Literals and Constants in C# Programming


In any programing language including C#, constants are values which are fixed and cannot be changed anytime during program execution. They can be of any data type. We can use const to make a variable constant. Example of some constants are:

const float pi = 3.14159;
const char ch = 'character';
int i = 5;

In above examples, pi and ch are constant and their value cannot be changed during execution. But, i is not a constant.


Literals are the values itself. Let us look at above example to know literals better. In above example, 3.14159, ‘ character’ and 5 are literals. Type of literals in C# are:

  1. Boolean Literal
  2. Integer Literal
  3. Real Literal
  4. Character Literal
  5. String Literal
  6. Null Literal

1. Boolean Literal

Boolean Literal can store two values: true and false. bool data type is used to store these values. Example of boolean literal is shown below:

bool condition = true;

2. Integer Literal

Integer Literal can store numeric value. They can be decimal, octal or hexadecimal type. They can also have a sign, prefix or suffix.

  • We can use + or – to denote sign of the integer.
  • We can use prefix to denote number format of the integer. We use ‘0x’ or ‘0X’ to denote hexadecimal number, ‘0’ to denote octal number and if we don;t use any prefix it is decimal by default.
  • We can use suffix ‘u’ – ‘U’ or ‘l’ – ‘L’ to denote type on integer, ‘l’ or ‘L’ for long and ‘u’ or ‘U’ for unsigned type. If no suffix is used it is int by default.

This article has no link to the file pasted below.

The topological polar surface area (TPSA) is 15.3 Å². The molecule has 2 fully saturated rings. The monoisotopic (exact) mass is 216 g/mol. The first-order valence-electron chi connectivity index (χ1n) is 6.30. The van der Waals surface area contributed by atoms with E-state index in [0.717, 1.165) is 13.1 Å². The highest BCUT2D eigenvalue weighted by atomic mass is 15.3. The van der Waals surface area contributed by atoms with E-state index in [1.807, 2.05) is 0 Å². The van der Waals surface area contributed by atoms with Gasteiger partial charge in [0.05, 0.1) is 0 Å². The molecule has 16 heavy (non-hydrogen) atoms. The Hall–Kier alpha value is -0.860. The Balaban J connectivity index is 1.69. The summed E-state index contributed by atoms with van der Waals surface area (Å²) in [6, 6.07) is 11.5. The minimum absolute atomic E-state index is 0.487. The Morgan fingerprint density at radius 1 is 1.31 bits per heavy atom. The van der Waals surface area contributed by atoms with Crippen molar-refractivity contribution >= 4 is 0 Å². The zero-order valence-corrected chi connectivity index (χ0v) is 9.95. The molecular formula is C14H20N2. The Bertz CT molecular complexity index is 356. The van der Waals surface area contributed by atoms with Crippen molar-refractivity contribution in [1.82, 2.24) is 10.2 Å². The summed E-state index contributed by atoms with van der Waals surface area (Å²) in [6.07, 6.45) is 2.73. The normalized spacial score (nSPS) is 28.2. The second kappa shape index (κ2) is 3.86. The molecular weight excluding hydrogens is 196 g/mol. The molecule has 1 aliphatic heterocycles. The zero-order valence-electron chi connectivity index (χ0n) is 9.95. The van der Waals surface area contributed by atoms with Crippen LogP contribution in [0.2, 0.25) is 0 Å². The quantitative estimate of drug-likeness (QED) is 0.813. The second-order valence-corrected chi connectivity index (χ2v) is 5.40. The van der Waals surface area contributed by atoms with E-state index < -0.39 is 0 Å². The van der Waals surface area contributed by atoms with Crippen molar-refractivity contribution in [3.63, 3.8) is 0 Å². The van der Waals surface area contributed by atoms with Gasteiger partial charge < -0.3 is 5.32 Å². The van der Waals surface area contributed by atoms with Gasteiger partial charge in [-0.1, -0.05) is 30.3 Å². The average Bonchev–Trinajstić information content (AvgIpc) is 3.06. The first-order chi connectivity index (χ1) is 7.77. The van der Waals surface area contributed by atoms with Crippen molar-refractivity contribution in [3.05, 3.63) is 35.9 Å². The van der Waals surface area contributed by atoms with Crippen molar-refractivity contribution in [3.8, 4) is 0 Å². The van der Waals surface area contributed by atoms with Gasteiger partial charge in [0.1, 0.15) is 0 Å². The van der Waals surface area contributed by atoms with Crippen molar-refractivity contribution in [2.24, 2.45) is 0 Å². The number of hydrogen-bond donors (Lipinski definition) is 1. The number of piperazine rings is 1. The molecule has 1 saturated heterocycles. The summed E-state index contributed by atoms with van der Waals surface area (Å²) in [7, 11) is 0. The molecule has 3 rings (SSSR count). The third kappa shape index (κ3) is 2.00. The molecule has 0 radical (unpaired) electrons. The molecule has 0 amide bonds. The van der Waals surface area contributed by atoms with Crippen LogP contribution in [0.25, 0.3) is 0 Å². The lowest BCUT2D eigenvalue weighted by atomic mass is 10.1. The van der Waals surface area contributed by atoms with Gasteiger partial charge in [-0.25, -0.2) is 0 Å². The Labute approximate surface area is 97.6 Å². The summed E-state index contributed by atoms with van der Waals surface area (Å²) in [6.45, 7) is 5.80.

Examples of integer literals are:

55 //decimal
0x125f //hexadecimal
056 //octal
10 //integer
10u //uint
10l //long
10ul //ulong

3. Real Literal

Real Literal stores numeric value. They are of floating number type. They can also have a sign, suffix or decimal point. They can also be in exponential format.

  • We can use + or – to denote sign of the floating number.
  • We can use suffix ‘f’ – ‘F’ or ‘d’ – ‘D’ or ‘m’ – ‘M’ to denote type on real literal, ‘f’ or ‘F’ for float, ‘d’ or ‘D’ for double and ‘m’ or ‘M’ for decimal type. If no suffix is used it is double by default.
  • ‘e’ can be used for exponential types.

Examples of real literals are:

1.23 //double
1.23f //float
1.23d //double
1.23m //decimal
e23 //exponent. Means 1023

4. Character Literal

Character Literals are single unicode character. They are enclosed between single quotes. Values that can be stored in character literals are character (example: ‘a’), character code (example: ‘u0097’) and escaping sequence. It is denoted by char data type.

Escaping sequence have special meaning and it cannot be used directly. List of some escaping sequence is given below:

5. String Literal

String Literals are set of characters enclosed between double quotes “” or @””. They can store characters or escape sequences. Strings initialized using @”” are known as verbatim string. Escape sequences does not work in verbatim string. Lines can be broke down to small lines by just using blank space. Example of string literals are given below:

"string literal" //Output: string literal
@"string literal" //Output: string literal
"string t literal" //Output: string      literal
"string //string 
literal" //literal
""Hi"" //"Hi"

6. Null Literal

Null Literal is literal that denotes null type. We can use it to denote that nothing is referenced to the null constant or variable. Example of null literal is given below:

int a = null;
if (a == null)
     Console.WriteLine("null value");
null value*/